The first day everyone in my dormitory at Tel Aviv University ran to the shelter and stayed there for the recommended 10 minutes. When we heard the two booms—first the Israeli Iron Dome interceptor missile and then the Gaza rocket—we looked at each other uneasily. The second day everybody walked to the shelter, waited for the booms, and left. The third day I just didn’t manage to get myself out of bed so early. The fourth day I was already awake but in the shower when the siren went off, so I simply closed myself in a windowless bathroom, my heart racing a little, and awaited the expected thud. Instead a series of loud booms shook the building. I looked out my kitchen window minutes later and took the above picture. High over Tel Aviv two wisps of smoke linger, presumably from an interceptor rocket.


Bikesharing is caring: How personal transportation is changing cities

When I moved to Chicago this past September, one of the first things I did was buy a yearlong pass to its recently-installed Divvy Bike program. I’d deemed it too expensive to move my bike out from my parents’ house in the San Francisco Bay Area, but it seemed silly to spend hundreds of dollars on a new bike just because I’d moved. I wasn’t sure how much I would use the system – especially because Chicago’s public transit system, for all its faults, puts San Francisco’s to shame—but I bet that I’d get my $75 worth out of it.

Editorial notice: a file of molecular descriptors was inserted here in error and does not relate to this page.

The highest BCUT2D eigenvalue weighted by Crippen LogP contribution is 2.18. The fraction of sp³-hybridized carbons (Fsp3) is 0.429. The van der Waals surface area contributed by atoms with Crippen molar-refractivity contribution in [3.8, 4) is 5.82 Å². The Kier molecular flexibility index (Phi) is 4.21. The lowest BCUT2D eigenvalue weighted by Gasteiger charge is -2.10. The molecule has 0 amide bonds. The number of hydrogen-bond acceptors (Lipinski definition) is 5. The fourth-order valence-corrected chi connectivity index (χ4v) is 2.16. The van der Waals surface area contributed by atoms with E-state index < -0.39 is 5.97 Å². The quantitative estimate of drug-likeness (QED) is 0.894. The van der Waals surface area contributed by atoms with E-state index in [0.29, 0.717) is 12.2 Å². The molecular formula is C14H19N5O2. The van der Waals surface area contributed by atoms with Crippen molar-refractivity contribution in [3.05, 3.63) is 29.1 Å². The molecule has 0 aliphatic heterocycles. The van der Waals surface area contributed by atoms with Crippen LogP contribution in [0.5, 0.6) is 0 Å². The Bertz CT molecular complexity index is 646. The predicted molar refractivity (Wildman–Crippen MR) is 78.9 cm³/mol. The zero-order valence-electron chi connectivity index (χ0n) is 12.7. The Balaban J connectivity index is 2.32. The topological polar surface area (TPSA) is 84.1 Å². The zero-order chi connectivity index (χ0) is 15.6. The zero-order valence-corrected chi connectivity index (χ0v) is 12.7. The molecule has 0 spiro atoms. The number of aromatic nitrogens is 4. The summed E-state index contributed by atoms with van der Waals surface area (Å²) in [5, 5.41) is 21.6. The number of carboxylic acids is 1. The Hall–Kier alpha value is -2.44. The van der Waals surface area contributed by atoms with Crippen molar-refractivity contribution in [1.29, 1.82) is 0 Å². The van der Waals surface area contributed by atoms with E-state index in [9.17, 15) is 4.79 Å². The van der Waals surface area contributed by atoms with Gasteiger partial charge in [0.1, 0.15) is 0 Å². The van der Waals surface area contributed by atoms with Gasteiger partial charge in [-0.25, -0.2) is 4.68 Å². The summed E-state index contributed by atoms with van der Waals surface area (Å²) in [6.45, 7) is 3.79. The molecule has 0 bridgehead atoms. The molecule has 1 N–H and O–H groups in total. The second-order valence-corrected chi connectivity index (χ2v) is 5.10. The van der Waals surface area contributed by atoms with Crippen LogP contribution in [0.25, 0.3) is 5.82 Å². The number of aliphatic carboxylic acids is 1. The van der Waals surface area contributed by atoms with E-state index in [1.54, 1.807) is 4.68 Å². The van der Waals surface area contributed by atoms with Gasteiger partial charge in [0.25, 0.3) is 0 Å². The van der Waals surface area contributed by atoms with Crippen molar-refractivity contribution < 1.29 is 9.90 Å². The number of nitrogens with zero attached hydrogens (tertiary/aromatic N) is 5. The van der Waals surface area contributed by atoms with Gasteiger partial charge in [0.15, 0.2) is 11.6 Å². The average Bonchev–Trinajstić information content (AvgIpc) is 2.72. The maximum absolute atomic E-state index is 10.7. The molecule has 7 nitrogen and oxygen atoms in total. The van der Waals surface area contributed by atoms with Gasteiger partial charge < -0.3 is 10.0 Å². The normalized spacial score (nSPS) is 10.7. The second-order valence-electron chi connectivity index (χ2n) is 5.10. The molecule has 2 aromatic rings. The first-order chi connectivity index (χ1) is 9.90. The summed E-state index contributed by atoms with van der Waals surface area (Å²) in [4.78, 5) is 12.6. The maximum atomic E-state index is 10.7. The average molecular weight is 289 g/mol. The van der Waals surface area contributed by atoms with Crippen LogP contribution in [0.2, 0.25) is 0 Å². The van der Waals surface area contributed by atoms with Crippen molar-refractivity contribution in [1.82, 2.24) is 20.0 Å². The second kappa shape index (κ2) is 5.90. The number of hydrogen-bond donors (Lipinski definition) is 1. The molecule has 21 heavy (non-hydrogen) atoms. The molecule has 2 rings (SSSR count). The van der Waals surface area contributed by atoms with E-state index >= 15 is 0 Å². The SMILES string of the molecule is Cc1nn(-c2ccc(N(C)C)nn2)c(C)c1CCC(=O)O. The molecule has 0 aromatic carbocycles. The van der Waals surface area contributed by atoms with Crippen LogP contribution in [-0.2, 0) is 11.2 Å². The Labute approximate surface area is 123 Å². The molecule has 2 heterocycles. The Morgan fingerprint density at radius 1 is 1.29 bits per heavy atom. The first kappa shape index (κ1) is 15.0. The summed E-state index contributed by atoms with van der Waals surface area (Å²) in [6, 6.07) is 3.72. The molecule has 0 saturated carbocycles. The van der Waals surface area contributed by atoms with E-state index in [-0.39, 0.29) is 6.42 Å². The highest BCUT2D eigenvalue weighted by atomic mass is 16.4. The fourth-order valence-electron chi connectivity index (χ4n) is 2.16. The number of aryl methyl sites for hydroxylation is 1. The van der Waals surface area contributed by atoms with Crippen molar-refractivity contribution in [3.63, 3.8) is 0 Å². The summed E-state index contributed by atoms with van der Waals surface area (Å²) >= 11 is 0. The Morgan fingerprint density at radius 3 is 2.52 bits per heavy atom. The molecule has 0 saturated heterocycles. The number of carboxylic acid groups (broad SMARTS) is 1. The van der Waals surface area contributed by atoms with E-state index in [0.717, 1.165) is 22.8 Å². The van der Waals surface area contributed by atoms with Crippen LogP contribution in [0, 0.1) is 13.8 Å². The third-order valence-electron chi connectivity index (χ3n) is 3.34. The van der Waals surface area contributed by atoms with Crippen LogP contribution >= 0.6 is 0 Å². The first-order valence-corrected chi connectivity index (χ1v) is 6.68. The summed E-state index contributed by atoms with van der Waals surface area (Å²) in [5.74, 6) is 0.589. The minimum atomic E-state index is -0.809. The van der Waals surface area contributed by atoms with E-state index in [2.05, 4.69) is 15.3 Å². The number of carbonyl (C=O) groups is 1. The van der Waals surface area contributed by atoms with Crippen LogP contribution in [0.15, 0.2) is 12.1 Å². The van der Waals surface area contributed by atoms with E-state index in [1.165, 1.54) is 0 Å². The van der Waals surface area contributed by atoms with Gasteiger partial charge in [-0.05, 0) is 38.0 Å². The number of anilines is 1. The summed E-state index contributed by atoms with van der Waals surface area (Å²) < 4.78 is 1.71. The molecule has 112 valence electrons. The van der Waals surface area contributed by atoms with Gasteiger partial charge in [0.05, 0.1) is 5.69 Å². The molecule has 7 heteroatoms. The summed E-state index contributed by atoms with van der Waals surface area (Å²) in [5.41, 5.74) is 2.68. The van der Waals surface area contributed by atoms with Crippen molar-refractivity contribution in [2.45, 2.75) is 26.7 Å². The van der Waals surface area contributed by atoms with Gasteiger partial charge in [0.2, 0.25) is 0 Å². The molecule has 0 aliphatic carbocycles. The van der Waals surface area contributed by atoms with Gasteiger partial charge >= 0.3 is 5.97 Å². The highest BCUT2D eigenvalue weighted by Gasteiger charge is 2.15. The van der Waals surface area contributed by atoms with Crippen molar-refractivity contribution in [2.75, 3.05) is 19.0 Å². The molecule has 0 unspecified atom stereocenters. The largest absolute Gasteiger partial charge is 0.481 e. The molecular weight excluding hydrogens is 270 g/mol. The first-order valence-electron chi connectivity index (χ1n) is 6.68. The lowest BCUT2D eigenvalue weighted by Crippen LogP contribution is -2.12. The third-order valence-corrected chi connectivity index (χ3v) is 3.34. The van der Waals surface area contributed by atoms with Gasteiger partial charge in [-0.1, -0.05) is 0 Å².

Why Aren’t Presidential Libraries Better?

See LBJ in a whole new way

On a recent weeklong trip to Texas to visit family friends, I visited the Lyndon Baines Johnson Presidential Library and Museum in Austin, Texas. It’s a strikingly ugly and dull building on first impression—beige and overbearing and bland. A life-sized faux bronze statue of Johnson greets you at the door, imposing at 6’4”.

There’s, obviously, lots of archival and historical information about Johnson in the library. A decades-spanning mural covers several walls detailing the major events in Johnson’s life. There are several floors of official archives (45 million of them), presumably about or by Johnson, that are only accessible through a Freedom of Information Act, or FOIA, request.


No. Switching Typefaces Will Not Instantly Save The Government $400 Million

“Change your typeface, save millions,” cry the masses after reading a recent CNN article. It’s the perfect sensational story. A middle-schooler has found a way to save the government money just by changing the typeface used on official documents.

14-year-old Suvir Mirchandani’s says if we change the default typeface to 12-point Garamond, the US Government could save between $62 and $394 million annually. It seems like an elegant and simple solution, but Mirchandani’s research ignores basic concepts of typography and leads to false conclusions.


A’s For Athletes: How UNC-Chapel Hill is Fumbling for Academic Standards

“Athletes couldn’t write a paper; they couldn’t write a paragraph; they couldn’t write a sentence,” says Mary Willingham, a former academic counselor for athletes at the University of North Carolina at Chapel Hill. “Some of these students could read at a second or third grade level but really that is, for an adult, considered illiterate.”


Girls: Hannah’s Dead Inside – S3 E4

Hannah realizes she’s “Dead Inside.”

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Commentary Ticker